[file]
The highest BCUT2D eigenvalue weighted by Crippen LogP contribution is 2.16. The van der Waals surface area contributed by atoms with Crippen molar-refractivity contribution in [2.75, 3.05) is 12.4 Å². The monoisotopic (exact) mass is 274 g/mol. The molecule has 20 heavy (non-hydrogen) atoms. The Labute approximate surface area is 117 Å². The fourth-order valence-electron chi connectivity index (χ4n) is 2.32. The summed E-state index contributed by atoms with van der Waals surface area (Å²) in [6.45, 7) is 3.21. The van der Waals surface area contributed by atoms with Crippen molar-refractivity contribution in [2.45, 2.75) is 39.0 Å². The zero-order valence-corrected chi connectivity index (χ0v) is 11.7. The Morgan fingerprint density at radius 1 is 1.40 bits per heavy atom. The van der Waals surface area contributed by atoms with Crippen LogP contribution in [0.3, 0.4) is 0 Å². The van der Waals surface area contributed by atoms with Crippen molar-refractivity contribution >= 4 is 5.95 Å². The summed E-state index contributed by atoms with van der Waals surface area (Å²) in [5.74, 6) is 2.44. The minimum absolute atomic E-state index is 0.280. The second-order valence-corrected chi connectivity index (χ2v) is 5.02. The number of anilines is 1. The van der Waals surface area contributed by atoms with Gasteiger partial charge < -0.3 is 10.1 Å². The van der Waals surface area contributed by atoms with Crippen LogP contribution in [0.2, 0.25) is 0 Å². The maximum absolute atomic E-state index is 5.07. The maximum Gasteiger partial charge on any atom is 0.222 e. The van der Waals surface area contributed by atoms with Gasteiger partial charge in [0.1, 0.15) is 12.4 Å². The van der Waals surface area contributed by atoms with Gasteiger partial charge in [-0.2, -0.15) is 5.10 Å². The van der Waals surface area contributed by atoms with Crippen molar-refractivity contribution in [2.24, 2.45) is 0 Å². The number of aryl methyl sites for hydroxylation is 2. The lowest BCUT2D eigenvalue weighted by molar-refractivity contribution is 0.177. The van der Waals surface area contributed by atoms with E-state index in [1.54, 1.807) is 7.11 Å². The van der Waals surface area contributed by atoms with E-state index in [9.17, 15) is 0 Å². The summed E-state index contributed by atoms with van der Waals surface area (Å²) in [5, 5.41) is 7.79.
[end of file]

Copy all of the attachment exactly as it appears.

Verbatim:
The highest BCUT2D eigenvalue weighted by Crippen LogP contribution is 2.16. The van der Waals surface area contributed by atoms with Crippen molar-refractivity contribution in [2.75, 3.05) is 12.4 Å². The monoisotopic (exact) mass is 274 g/mol. The molecule has 20 heavy (non-hydrogen) atoms. The Labute approximate surface area is 117 Å². The fourth-order valence-electron chi connectivity index (χ4n) is 2.32. The summed E-state index contributed by atoms with van der Waals surface area (Å²) in [6.45, 7) is 3.21. The van der Waals surface area contributed by atoms with Crippen molar-refractivity contribution in [2.45, 2.75) is 39.0 Å². The zero-order valence-corrected chi connectivity index (χ0v) is 11.7. The Morgan fingerprint density at radius 1 is 1.40 bits per heavy atom. The van der Waals surface area contributed by atoms with Crippen LogP contribution in [0.3, 0.4) is 0 Å². The van der Waals surface area contributed by atoms with Crippen molar-refractivity contribution >= 4 is 5.95 Å². The summed E-state index contributed by atoms with van der Waals surface area (Å²) in [5.74, 6) is 2.44. The minimum absolute atomic E-state index is 0.280. The second-order valence-corrected chi connectivity index (χ2v) is 5.02. The number of anilines is 1. The van der Waals surface area contributed by atoms with Gasteiger partial charge < -0.3 is 10.1 Å². The van der Waals surface area contributed by atoms with Crippen LogP contribution in [0.2, 0.25) is 0 Å². The maximum absolute atomic E-state index is 5.07. The maximum Gasteiger partial charge on any atom is 0.222 e. The van der Waals surface area contributed by atoms with Gasteiger partial charge in [0.1, 0.15) is 12.4 Å². The van der Waals surface area contributed by atoms with Gasteiger partial charge in [-0.2, -0.15) is 5.10 Å². The van der Waals surface area contributed by atoms with Crippen molar-refractivity contribution in [2.24, 2.45) is 0 Å². The number of aryl methyl sites for hydroxylation is 2. The lowest BCUT2D eigenvalue weighted by molar-refractivity contribution is 0.177. The van der Waals surface area contributed by atoms with E-state index in [1.54, 1.807) is 7.11 Å². The van der Waals surface area contributed by atoms with E-state index in [9.17, 15) is 0 Å². The summed E-state index contributed by atoms with van der Waals surface area (Å²) in [5, 5.41) is 7.79.